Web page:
LYNDEN, Washington -- Seattle is a city that cares deeply about music but you wouldn't know it from listening to the radio. The I-5 corridor from roughly Everett to Portland is a sonic desert on the FM dial.
Your humble scribe long ago despaired of finding a good rock station and decided to settle instead for country music. The call letters shift constantly, yet there always seem to be a few channels with plenty of wattage to reach down deep into the state.
The Dodge Stratus's radio was tuned to one of those honky tonk stations a little over a week ago now, as I traveled from my Canadian border town to visit friends and relatives in greater Portlandia. Static was beginning to creep in, maybe 30 miles South of Olympia, when "Courtesy of the Red, White and Blue" started spinning.
"Courtesy" is the post-9/11 Toby Keith hit song famous for the line "We'll put a boot in your ass. It's the American way." The first few times I heard this, it was rousing good fun. (Dixie Chick Natalie Maines predictably hated it, claiming the song "makes country music sound ignorant.") Keith sang that "this nation I love is fallen under attack." A "mighty sucker-punch" had caught America unawares, but just you wait, folks.
Keith sang about the initial U.S. air strikes on Afghanistan ("We lit up your world like the Fourth of July."). He predicted that now that "Uncle Sam put your name at the top of his list," Osama Bin Laden would meet a violent end "courtesy of the red, white and blue."
Keith's rough country rhymes assured patriotic Americans that "Justice will be served and the battle will rage. This big dog will fight when you rattle his cage." And Bin Laden and company would in the end be very "sorry you messed with the U.S. of A."
As I said, a rousing, rollicking good time. And for a few minutes, alone in my car, I relived the sense of collective and defiant hope that America showed in the months after 9/11. But then, before the song was even over, I felt it again: The Weight.
You've felt it too, I'm guessing, my fellow Americans. The Weight is that sense of collective helplessness in the face of the horrors of history. It had pressed down more and over the last near-decade, making America's many misfortunes that much harder to bear.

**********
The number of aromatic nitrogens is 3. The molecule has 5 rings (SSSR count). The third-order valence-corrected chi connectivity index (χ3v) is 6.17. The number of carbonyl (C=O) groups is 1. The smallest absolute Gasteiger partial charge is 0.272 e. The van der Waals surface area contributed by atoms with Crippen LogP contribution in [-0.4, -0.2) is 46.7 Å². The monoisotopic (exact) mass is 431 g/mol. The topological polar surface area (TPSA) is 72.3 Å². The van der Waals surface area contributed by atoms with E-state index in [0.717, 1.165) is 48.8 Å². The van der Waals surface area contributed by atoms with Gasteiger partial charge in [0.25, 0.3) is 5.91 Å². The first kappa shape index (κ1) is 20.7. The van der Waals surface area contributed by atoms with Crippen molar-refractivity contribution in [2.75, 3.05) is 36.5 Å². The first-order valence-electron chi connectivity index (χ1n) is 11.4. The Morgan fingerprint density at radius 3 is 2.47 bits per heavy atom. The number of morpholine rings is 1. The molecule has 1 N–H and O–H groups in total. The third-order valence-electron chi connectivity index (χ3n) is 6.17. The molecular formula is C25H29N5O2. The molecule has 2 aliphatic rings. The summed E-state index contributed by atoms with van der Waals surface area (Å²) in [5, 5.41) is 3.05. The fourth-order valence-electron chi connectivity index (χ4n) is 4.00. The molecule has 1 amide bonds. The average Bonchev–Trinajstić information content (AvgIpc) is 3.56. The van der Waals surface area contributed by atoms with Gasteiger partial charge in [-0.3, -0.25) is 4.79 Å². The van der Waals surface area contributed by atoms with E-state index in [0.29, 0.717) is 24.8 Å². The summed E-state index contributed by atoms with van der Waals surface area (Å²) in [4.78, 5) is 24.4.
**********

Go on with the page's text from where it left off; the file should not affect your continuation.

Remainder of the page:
One just war of retribution turned into a broader and ill-defined conflict with no end in sight. The economy went to hell and was not getting much better. And almost 10 years after 9/11, the would-be prophet who had bloodied the nose of the Great Satan continued to escape our grasp -- almost as if Allah had willed his continued survival.
The foreign policy mandarins in the Bush administration wanted to get Bin Laden, of course. Who wouldn't? But they ultimately didn't think he mattered all that much. Many conservative thinkers followed their lead, with less than stellar results.
They argued that Bin Laden was dead, or effectively dead anyway. He was disappeared to a cave somewhere, where he could die anonymously. As long as he wasn't funding more terrorism or actively plotting against us anymore, what did it really matter?
We can understand why some folks pressed this line, but it mattered a great deal and this became more apparent as the years stretched out. Osama's continued survival became a national insult, a sign of the world's only superpower's powerlessness. How could it be that the U.S. government could not get this one man who had done Americans so much harm?
That's what I wondered yet again on that very somber Saturday. The very next day, over dinner, the Applebee's waitress secured a whopping tip by breaking the news to us that Bin Laden was finally toast. Even better, he had died at the heroic hands of U.S. forces.
With her words -- words that echoed those of President Obama's terse but stirring address -- an old burden evaporated from our shoulders. For the first time in nearly a decade, history didn't feel so bloody crushing. We knew that we could all breathe a little easier going forward because Bin Laden could breathe not at all.
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